Truth: When you have a kid, home decor decisions often end up revolving around less what you love and more about what will simply stand up to the most abuse and/or look best under a pile of giant Legos. It just sort of … happens. Personally, I don’t even really aspire to perfection … but I do want a few elegant ways to store toddler toys, and to know whether it’s stupid for me to wallpaper my dining room while I still have a kid under the age of five. So I asked big-time Philly designer Ashli Mizell* (who, incidentally, was just featured by Architectural Digest) to weigh in on some of these pressing questions, and more. And not surprisingly, she’s got some really smart ideas and great sources for cute kid-friendly furniture. Read on, parents — there’s good stuff here.
How can I design a room that looks appropriate for a nursery, but isn’t so babyish that when the kid is, say, 3 or 4 or 5, we have to totally redecorate? Are there certain design elements that are both timeless and nursery-appropriate?
For me, the best children’s rooms are colorful, playful and practical. The trick to longevity is to use enough restraint with the larger surfaces and reserve color for smaller accent pieces that may come and go. For example, I usually find that if you get the floors and walls right in any space, the rest will fall into place and be easy to change in small ways over time. In the case of a child’s room, a great crib or small bed in a soft neutral could provide a home for brightly colored pillows of different shapes and sizes and chalky neutral walls are the perfect backdrop to showcase more whimsical art, or even a 3D alphabet. Keep in mind, toys and books alone are already brightly colored and will add a lot of life to a space with very little effort!
In terms of furniture that grows with the kid, another great alternative to the small bed is a built-in bunk bed with drawers and a fun ladder. This is a piece that will last for years, and even accommodates friends to stay over when the time comes. A comfortable but streamlined upholstered rocking chair in an easy-to-maintain fabric never goes out of style and is a terrific piece that allows all to lounge while reading and snuggling.
Like many Philly families, we have a living room that is also the main play space for our kid. Any tips for design that helps us stash toys in a way that’s attractive but still accessible for the little one?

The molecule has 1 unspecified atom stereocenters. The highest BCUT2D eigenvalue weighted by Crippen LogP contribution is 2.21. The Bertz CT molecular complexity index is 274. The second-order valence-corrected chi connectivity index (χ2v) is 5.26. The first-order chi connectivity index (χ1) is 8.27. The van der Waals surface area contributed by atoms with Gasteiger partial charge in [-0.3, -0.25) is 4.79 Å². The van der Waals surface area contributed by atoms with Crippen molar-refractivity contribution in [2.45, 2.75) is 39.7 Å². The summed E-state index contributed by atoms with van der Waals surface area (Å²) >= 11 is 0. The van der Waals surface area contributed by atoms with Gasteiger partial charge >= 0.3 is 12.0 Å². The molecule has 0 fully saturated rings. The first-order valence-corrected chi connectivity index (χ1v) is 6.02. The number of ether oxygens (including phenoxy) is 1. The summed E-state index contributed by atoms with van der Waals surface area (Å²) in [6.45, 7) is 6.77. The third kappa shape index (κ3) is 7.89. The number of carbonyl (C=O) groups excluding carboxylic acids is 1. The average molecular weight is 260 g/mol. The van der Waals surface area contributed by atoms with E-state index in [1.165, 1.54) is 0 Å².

I am a big fan of the large upholstered storage ottoman — on hidden castors, if possible, for ease of movement. This is the quintessential storage piece in terms of easy access, and no-fuss quick clean-up. (It also serves the equally important purpose of providing a footrest or even a tray top for casual dinners and drinks!) One piece of advice with sizing: Get the largest one that your space will allow. The typical rule of thumb is to simply subtract 24 inches from each end of your sofa or sectional and leave only 14 or so inches to move around the inside. Most of the time, the ottoman will live up against the sofa anyway and the added comfort and storage is well worth the square footage.
So … I want to wallpaper the dining room, but am a bit nervous about the durability of it. Do some materials stand up better than others to little hands and toys banging into it? What about wipe-ability? Or should I (sigh) just stick with paint for now?
There is no question that wallpaper can be one of the most transformative additions to a space. Unfortunately, to do it well, it can become costly (the cost of paper plus the cost of the experienced installer). If you do choose to go this route with a young family, you can find a variety of exceptionally nice vinyl wallpapers that actually look like natural fabrics such as linen, grasscloth and even silk! The better papers are are not only natural- looking but are completely wipeable and super-resilient — they’re designed for this very purpose and are often used in high traffic public spaces such as restaurants and hotels. If it’s good enough for the Four Seasons…
Any help on where to find cute, durable little-person furniture that isn’t giant, clunky, plastic Fisher Price?
For carpets: “Flor” tiles are affordable, easy to install and add or edit in terms of color over time. For modular cabinets, try Bluedot — they come in a variety of shapes, sizes and colors and are also easily edited as spaces evolve. You should also check out these websites for a variety of styles of furniture and affordable prices: allmodern.com; jossandmain.com; landofnod.com. On the higher end of the luxury market, there’s petittresor.com and bellini.com — both have stuff that’s sure to wow, but comes at a price.
And finally: the accents. This is where I recommend taking a more personal approach and using things that reflects the child’s interests, or family experiences, and etc. Rather than sourcing these elements from a big box store, think about picking up an interesting item or small collection of things from a local antique shop — maybe vintage flags for the wall, or colorful lobster buoys, or even old musical instruments. These unexpected items will set the space apart and add that little bit of panache that makes it interesting!
*About our expert:The lovely Ashli Mizell has been in the design biz for nearly 20 years, spending 8 in NYC before moving to Philly, where she started up her own design firm (based in Rittenhouse) in 2002. Over the past 12 years, she’s worked on projects of various sizes, from decoration to full-scale renovation jobs, both in the city and throughout the ‘burbs. She’s known for an aesthetic that combines sharp, crisp lines with thoughtful, personal details and—always, always—functionality.
Photo credit: Andrew Baach.